Free Speech Claims Take Down Sweepstakes Ban

     SAN JOSE, Calif. (CN) – The city of Hayward, Calif., cannot ban all “sweepstakes centers,” a federal judge ruled, citing concerns under the First Amendment.
     In two separate cases, local businesses sought injunctions to prevent the city from enforcing an ordinance that essentially prohibited “any business from allowing any customer to pay to use a computer or electronic device for practically any reason.”
     IBiz and Net Connection, which offer computer rentals as well as copy and fax services, brought the suit after Hayward created an ordinance prohibiting them from engaging in “any and all sweepstakes use.”
     The businesses operate no-purchase necessary sweepstakes to promote their products and services. Customers can use computer terminals to learn the results of their sweepstakes entry or play a different sweepstakes game.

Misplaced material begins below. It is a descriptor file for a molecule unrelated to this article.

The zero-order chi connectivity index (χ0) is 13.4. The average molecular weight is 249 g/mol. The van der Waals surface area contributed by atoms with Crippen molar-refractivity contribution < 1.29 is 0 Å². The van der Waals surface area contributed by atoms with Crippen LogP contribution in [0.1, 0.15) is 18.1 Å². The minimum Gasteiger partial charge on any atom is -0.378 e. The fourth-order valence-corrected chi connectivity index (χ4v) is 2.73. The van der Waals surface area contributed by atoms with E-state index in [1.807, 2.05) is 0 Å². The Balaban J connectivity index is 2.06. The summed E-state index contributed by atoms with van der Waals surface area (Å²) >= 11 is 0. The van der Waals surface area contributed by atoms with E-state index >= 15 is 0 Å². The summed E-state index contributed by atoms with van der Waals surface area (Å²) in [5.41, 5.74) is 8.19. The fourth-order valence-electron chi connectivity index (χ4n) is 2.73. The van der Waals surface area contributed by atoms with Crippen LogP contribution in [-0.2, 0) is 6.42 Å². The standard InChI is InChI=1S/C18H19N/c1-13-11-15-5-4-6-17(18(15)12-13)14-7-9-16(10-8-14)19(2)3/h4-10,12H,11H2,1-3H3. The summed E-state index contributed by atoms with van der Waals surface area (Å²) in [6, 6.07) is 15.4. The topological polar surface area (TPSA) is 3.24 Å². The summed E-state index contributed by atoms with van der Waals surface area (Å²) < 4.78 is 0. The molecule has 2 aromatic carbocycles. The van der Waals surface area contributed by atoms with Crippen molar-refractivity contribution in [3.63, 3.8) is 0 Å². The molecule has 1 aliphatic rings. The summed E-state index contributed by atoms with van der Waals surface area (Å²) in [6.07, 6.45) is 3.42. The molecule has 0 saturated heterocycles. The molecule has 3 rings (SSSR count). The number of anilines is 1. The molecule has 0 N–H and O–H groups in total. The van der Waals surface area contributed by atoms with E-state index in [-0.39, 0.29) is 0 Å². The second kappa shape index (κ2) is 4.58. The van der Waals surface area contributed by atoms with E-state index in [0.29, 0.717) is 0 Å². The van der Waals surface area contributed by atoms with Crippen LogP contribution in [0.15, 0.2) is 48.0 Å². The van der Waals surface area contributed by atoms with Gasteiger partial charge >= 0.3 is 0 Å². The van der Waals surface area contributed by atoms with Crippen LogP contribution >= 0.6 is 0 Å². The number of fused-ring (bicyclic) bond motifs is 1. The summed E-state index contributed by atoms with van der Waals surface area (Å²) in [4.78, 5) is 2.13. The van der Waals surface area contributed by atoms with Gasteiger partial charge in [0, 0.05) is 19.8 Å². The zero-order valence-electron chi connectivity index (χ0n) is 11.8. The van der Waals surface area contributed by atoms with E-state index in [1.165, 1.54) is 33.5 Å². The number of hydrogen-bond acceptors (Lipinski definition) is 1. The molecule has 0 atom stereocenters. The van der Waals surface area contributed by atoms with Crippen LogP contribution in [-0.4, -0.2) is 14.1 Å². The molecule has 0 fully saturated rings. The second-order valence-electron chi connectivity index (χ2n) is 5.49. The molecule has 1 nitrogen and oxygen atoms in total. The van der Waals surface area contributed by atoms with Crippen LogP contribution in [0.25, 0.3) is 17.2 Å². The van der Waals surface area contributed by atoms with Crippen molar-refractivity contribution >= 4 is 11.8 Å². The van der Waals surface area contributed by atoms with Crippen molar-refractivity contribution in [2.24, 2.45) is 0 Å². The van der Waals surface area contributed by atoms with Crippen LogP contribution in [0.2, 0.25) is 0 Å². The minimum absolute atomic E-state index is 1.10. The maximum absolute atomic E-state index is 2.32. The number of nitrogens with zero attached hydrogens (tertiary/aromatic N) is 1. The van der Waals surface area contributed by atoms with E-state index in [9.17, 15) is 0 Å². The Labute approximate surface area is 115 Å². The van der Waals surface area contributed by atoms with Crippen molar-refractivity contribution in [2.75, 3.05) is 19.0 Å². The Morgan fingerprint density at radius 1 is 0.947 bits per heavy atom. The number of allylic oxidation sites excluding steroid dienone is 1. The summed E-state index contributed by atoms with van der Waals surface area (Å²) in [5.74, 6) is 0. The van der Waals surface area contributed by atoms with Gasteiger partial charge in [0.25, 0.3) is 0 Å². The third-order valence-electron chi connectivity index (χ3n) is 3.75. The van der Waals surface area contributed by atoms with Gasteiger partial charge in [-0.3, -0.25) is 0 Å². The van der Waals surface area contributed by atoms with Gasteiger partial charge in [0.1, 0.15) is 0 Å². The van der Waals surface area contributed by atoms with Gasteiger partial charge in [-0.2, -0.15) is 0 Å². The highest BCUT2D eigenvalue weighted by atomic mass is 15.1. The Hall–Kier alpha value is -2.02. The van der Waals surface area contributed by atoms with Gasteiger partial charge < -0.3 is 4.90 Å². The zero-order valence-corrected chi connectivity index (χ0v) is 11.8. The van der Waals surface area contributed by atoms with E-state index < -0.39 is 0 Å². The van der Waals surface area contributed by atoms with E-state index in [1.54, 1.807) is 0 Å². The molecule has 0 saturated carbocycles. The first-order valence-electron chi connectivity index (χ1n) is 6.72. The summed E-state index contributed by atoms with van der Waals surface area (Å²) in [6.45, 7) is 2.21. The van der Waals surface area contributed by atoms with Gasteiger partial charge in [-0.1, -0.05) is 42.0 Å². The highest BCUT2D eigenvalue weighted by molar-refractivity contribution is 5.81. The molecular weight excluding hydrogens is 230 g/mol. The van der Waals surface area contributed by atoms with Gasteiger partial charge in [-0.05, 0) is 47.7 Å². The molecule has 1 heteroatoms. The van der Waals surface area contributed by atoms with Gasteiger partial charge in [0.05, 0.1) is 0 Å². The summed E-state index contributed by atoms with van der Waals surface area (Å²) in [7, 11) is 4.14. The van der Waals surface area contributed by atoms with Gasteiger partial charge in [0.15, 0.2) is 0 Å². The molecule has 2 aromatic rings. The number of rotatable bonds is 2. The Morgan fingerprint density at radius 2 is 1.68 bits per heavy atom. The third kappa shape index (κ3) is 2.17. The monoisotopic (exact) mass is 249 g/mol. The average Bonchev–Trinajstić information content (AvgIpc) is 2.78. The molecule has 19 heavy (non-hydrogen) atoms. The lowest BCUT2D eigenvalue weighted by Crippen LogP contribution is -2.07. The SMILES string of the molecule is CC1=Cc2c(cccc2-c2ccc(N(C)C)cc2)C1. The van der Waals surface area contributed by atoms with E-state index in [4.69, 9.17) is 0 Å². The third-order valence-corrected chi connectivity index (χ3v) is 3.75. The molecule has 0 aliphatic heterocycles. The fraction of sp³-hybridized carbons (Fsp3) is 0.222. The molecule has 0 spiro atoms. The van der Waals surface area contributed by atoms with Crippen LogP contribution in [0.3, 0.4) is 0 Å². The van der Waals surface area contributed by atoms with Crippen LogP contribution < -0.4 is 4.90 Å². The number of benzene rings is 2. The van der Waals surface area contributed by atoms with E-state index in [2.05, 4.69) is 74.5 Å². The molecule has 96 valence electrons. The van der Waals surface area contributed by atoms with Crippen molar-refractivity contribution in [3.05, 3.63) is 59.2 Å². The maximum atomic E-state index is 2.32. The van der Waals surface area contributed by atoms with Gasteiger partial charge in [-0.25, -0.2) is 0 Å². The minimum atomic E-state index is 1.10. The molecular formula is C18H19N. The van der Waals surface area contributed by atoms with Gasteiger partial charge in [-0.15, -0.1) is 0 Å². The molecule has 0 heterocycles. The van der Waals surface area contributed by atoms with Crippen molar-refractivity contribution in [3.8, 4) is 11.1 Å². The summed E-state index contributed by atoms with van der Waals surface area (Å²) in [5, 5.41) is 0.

Though their sweepstakes are “legally undistinguishable” from sweepstakes utilized by “McDonald’s, Carl’s Jr., Pepsi, and Coca-Cola,” the city has not targeted those businesses, the businesses said.
     IBiz and Net Connection accused the city of violating the constitutional rights of businesses to equal protection and due process. IBiz also claimed the ordinance violated the First Amendment by limiting free speech.
     U.S. District Judge Samuel Conti granted IBiz’s injunction on First Amendment grounds, but denied Net Connection’s request because he saw “no likelihood” that Net Connection would succeed on their equal protection and due process claims.
     Although the city followed proper procedure when it enacted the ordinance, it violated free speech protections because it “burdens substantially more speech than is necessary” to prevent sweepstakes promotions, the July 18 ruling states.
     Hayward (pop. 144,186) is the sixth largest city in the San Francisco Bay Area, according to its summary of the 2010 census.

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